It was late February. The game, against an Old Believers Select, was scheduled for that afternoon. Balakirev had organised a pre-match team-building session but had been the only one to turn up. Yet again Mussorgsky had pleaded Boris Godunov (people were beginning to wonder if the opera existed at all, and wasn’t just a full-time alibi), Rimsky was working his way through a re-orchestration of the entire back catalogue of Russian music, Borodin was in his laboratory . . . and Cui?
      Well, that morning Cui had woken with a great idea. He knew he was under pressure. Every pretentious match commentator had begun making the same joke: ‘Cui - qui?’
      ‘I’ll show them who!’ he’d boasted to his shaving mirror. ‘I’ll show them!’

He arrived late, and panting. Straight into the boots, shorts and strip. Ready for the team photo. Being, musically, the lightweight of the group he always felt like the team mascot. But not any more. Today he was going to be the team saviour.
      It started snowing.
      Pouf! Photograph over, everyone began running on the spot, flapping their arms. Mussorgsky passed round the bucket of vodka and they were ready.
      Considering his junior-league status, Cui drank deep, and he emerged from the team bucket a sombre man. He told the other four to form a huddle. Then, having glanced round to check he wouldn’t be overheard, he crouched down to join them.
      In a vodka-scorched voice he whispered the mysterious words: ‘Real Madrid, 1959.’ Then paused.
      Only once they realised he’d actually finished speaking, did their four questioning grunts grunt together as one: ‘ . . .????’
      ‘Real Madrid,’ he repeated, then let them into the secret that would one day transform the entire dynamics of international football: ‘No more big-toeing it up the park and running after it - we’ll pass the ball to each other.’
      ‘Pass?’ they echoed in close harmony.
      ‘Let me explain.’ Reaching under his strip, Cui took out the video, Historic Moments in World Football. He opened the accompanying booklet and showed his huddled team-mates a series of black-and-white illustrations. Fortunately, these grainy photographs came complete with colourful overlays, computer-simulated dotted arrows and lines, demonstrating the revolutionary approach pioneered by Puskas, Di Stefano and Santa María, which was to secure the European Cup for Real Madrid three years in a row.
      ‘ . . .!!!!’ came their ecstatic response.
      The falling snow turned into a snowstorm.

That was to be the last time The Mighty Handful ever played together as a team. Their previous record defeat of 17-0, now became 27-0. The boots were hung up, the strips torn up for cleaning rags, the remaining merchandise disposed of under the cover of darkness. Balakirev became a clerk in the railways; Borodin decided to stick to chemistry with music as a sideline; Mussorsky gave himself to Boris Godunov and vodka. Rimsky-Korsakov began orchestrating everything he could lay his hands on: overtures, symphonies, tone poems, shopping lists. . .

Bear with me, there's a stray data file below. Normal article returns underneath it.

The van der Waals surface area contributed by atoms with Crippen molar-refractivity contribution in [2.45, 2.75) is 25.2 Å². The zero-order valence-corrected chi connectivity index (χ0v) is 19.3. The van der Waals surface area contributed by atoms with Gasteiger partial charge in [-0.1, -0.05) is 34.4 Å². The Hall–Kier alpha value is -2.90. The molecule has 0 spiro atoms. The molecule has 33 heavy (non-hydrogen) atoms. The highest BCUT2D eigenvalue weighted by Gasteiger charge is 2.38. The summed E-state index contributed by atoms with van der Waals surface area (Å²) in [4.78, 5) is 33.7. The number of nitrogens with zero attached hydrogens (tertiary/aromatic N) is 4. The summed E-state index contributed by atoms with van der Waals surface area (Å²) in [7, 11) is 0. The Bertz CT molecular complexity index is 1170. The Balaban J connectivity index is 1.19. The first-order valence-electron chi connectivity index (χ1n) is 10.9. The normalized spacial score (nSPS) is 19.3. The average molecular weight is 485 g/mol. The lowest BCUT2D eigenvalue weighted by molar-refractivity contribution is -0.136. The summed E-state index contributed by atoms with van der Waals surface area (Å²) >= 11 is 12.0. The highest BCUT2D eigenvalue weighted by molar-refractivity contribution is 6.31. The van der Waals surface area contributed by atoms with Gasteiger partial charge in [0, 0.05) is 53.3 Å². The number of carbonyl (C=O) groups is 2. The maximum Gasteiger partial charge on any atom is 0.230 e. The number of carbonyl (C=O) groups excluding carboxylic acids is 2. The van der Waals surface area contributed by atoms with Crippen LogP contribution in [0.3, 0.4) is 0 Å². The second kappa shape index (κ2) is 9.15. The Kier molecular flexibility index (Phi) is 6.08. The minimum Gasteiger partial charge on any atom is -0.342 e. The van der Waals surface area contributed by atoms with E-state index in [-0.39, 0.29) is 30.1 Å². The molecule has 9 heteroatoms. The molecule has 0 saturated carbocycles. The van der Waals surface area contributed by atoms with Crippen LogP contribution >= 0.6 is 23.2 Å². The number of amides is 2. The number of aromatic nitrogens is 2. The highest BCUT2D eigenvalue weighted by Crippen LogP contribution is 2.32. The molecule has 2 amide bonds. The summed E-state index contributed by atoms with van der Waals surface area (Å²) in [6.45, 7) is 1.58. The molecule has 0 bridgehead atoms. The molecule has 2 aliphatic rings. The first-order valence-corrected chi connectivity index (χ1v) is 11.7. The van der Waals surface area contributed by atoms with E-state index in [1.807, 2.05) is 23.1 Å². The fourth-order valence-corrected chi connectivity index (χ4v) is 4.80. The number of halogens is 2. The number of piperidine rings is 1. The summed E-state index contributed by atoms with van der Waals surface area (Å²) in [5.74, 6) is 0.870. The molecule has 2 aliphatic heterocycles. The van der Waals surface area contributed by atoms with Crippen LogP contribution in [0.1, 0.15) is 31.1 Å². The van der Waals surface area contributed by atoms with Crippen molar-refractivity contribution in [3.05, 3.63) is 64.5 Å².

Cui they left at the bus stop - with three hours’ worth of video tape draped around his neck like so much plastic creeper. The snowstorm got worse. Everything around him, the cobbled street, the pavement, the bus shelter, became more indistinct. Gradually he too was all but erased from sight.

Half an hour later, Sergei Sergeivitch happened to pass by in his pony and trap. Days like this made him regret having given up his career as a Russian novelist and put him right in the mood for a night on the Nevsky Prospect. As he drew level with what looked like a snowbound postbox standing next to a long-abandoned bus stop, he had a sudden inspiration. Surely here was his way forward. He took out his camera.
      Pouf! Forget the rewards of artistic compromise, he’d become the very first Russian Conceptualist. Pouf! and Pouf! again. This pair of objets trouvés he’d call: NOTHING TO SAY AND NOWHERE TO GO. A double metaphor for the eternal yearnings of the Russian soul. Perfect.
      Cui hardly noticed the magnesium flashes. Stood there like a snow-covered block of ice and with his mouth frozen half open, he listened to the jingle of the pony and trap grow fainter, then fade to nothing. Afterwards he listened to the silence of the falling snow. No bus was going to come. Ever. But what depressed him most was the injustice of it all: he had bought a return ticket.
      From the Russian fairy stories his mother used to read him he remembered that no one should ever give up hope. Well, he’d try his best not to. Though it seemed he was becoming more of a snowdrift by the second, there was at least one consolation: he was growing so deliciously sleepy. Maybe things would look a little better after he’d had a short nap . . ?

© 2003 Ron Butlin
see also:
Vivaldi, The Jumping Cardinal, God, Clint and The Number Three by Ron Butlin

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author bio

Ron Butlin was, at various times, a lyricist with a pop band, a barnacle scraper on Thames barges, a footman attending embassies and country mansions and a male model (at the same college as Sean Connery!) before taking up writing full-time. His poetry and prose have been translated into over a dozen languages. "The Mighty Handful Versus the Rest of the World" comes from his collection VIVALDI AND THE NUMBER THREE due out from Serpent's Tail next year. Also forthcoming, a collection of short stories, NO MORE ANGELS. He lives in Edinburgh with his Swiss wife (the author Regi Claire) and their dog.


issue 38: september - october 2003 

Short Fiction

Ron Butlin: The Mighty Handful Versus the Rest of the World
Alicia Gifford: Surviving Darwin
Ryland W. Greene: What D’ya Know
Sarah Strickley: Annie Has a Thing, Makes Her Crazy
Richard Ailes: The Bounce

   picks from back issues
Anthony Bourdain: Bobby at Work
Bill Broady: In This Block There Lives a Slag . . .


Book Titles
answers to last issue’s Literature-to-film - the Sequel

Book Reviews

Night Visits by Ron Butlin
Loot and Other Stories by Nadine Gordimer
Love Me by Garrison Keillor
Tiny Ladies by Adam Klein
Fear Itself by Walter Mosley

Regular Features

Book Reviews (all issues)
TBR Archives (authors listed alphabetically)